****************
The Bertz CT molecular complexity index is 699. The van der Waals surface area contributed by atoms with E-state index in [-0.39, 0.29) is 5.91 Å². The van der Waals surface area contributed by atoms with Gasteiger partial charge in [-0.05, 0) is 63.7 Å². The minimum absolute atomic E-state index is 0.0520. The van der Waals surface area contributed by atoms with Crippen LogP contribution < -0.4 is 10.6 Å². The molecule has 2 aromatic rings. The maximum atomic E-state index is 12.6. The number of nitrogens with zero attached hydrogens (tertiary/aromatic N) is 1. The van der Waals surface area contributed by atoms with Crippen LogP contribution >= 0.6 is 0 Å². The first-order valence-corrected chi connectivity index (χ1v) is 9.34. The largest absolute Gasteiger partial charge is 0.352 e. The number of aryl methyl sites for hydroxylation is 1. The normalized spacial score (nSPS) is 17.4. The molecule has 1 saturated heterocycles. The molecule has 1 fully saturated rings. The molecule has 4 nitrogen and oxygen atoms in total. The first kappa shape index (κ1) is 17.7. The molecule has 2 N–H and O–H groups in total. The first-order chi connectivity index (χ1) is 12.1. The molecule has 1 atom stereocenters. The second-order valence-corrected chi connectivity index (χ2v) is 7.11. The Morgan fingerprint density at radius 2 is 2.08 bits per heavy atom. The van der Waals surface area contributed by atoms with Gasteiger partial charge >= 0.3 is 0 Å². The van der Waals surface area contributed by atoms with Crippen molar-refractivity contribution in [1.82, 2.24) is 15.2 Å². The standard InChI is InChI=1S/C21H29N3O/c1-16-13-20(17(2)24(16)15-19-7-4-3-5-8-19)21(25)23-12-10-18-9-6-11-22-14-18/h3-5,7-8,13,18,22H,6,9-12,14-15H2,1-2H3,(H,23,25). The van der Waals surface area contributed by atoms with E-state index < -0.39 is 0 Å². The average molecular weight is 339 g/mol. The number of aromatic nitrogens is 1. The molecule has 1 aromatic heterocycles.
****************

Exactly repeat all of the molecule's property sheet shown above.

The Bertz CT molecular complexity index is 699. The van der Waals surface area contributed by atoms with E-state index in [-0.39, 0.29) is 5.91 Å². The van der Waals surface area contributed by atoms with Gasteiger partial charge in [-0.05, 0) is 63.7 Å². The minimum absolute atomic E-state index is 0.0520. The van der Waals surface area contributed by atoms with Crippen LogP contribution < -0.4 is 10.6 Å². The molecule has 2 aromatic rings. The maximum atomic E-state index is 12.6. The number of nitrogens with zero attached hydrogens (tertiary/aromatic N) is 1. The van der Waals surface area contributed by atoms with Crippen LogP contribution >= 0.6 is 0 Å². The first-order valence-corrected chi connectivity index (χ1v) is 9.34. The largest absolute Gasteiger partial charge is 0.352 e. The number of aryl methyl sites for hydroxylation is 1. The normalized spacial score (nSPS) is 17.4. The molecule has 1 saturated heterocycles. The molecule has 1 fully saturated rings. The molecule has 4 nitrogen and oxygen atoms in total. The first kappa shape index (κ1) is 17.7. The molecule has 2 N–H and O–H groups in total. The first-order chi connectivity index (χ1) is 12.1. The molecule has 1 atom stereocenters. The second-order valence-corrected chi connectivity index (χ2v) is 7.11. The Morgan fingerprint density at radius 2 is 2.08 bits per heavy atom. The van der Waals surface area contributed by atoms with Gasteiger partial charge >= 0.3 is 0 Å². The van der Waals surface area contributed by atoms with Crippen molar-refractivity contribution in [1.82, 2.24) is 15.2 Å². The standard InChI is InChI=1S/C21H29N3O/c1-16-13-20(17(2)24(16)15-19-7-4-3-5-8-19)21(25)23-12-10-18-9-6-11-22-14-18/h3-5,7-8,13,18,22H,6,9-12,14-15H2,1-2H3,(H,23,25). The van der Waals surface area contributed by atoms with E-state index < -0.39 is 0 Å². The average molecular weight is 339 g/mol. The number of aromatic nitrogens is 1. The molecule has 1 aromatic heterocycles.